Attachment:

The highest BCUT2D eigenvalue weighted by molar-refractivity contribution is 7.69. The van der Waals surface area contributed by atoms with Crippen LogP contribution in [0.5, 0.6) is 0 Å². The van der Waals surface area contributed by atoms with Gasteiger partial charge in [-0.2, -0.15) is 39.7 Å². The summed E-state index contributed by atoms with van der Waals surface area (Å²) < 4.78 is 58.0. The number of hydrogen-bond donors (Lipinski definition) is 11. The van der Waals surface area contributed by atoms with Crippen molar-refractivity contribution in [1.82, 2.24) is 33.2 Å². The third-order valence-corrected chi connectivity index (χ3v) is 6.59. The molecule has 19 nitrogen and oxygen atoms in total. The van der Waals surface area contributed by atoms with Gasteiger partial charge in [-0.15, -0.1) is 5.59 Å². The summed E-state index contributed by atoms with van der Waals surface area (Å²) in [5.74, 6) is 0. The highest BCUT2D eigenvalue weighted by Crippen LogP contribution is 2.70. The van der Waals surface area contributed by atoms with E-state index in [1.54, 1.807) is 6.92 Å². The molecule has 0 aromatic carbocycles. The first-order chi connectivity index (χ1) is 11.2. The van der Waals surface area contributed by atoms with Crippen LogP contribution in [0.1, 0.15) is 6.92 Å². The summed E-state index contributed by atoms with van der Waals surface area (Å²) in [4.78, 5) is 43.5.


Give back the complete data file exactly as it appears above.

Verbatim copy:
The highest BCUT2D eigenvalue weighted by molar-refractivity contribution is 7.69. The van der Waals surface area contributed by atoms with Crippen LogP contribution in [0.5, 0.6) is 0 Å². The van der Waals surface area contributed by atoms with Gasteiger partial charge in [-0.2, -0.15) is 39.7 Å². The summed E-state index contributed by atoms with van der Waals surface area (Å²) < 4.78 is 58.0. The number of hydrogen-bond donors (Lipinski definition) is 11. The van der Waals surface area contributed by atoms with Crippen molar-refractivity contribution in [1.82, 2.24) is 33.2 Å². The third-order valence-corrected chi connectivity index (χ3v) is 6.59. The molecule has 19 nitrogen and oxygen atoms in total. The van der Waals surface area contributed by atoms with Gasteiger partial charge in [-0.15, -0.1) is 5.59 Å². The summed E-state index contributed by atoms with van der Waals surface area (Å²) in [5.74, 6) is 0. The highest BCUT2D eigenvalue weighted by Crippen LogP contribution is 2.70. The van der Waals surface area contributed by atoms with E-state index in [1.54, 1.807) is 6.92 Å². The molecule has 0 aromatic carbocycles. The first-order chi connectivity index (χ1) is 11.2. The van der Waals surface area contributed by atoms with Crippen LogP contribution in [0.1, 0.15) is 6.92 Å². The summed E-state index contributed by atoms with van der Waals surface area (Å²) in [4.78, 5) is 43.5.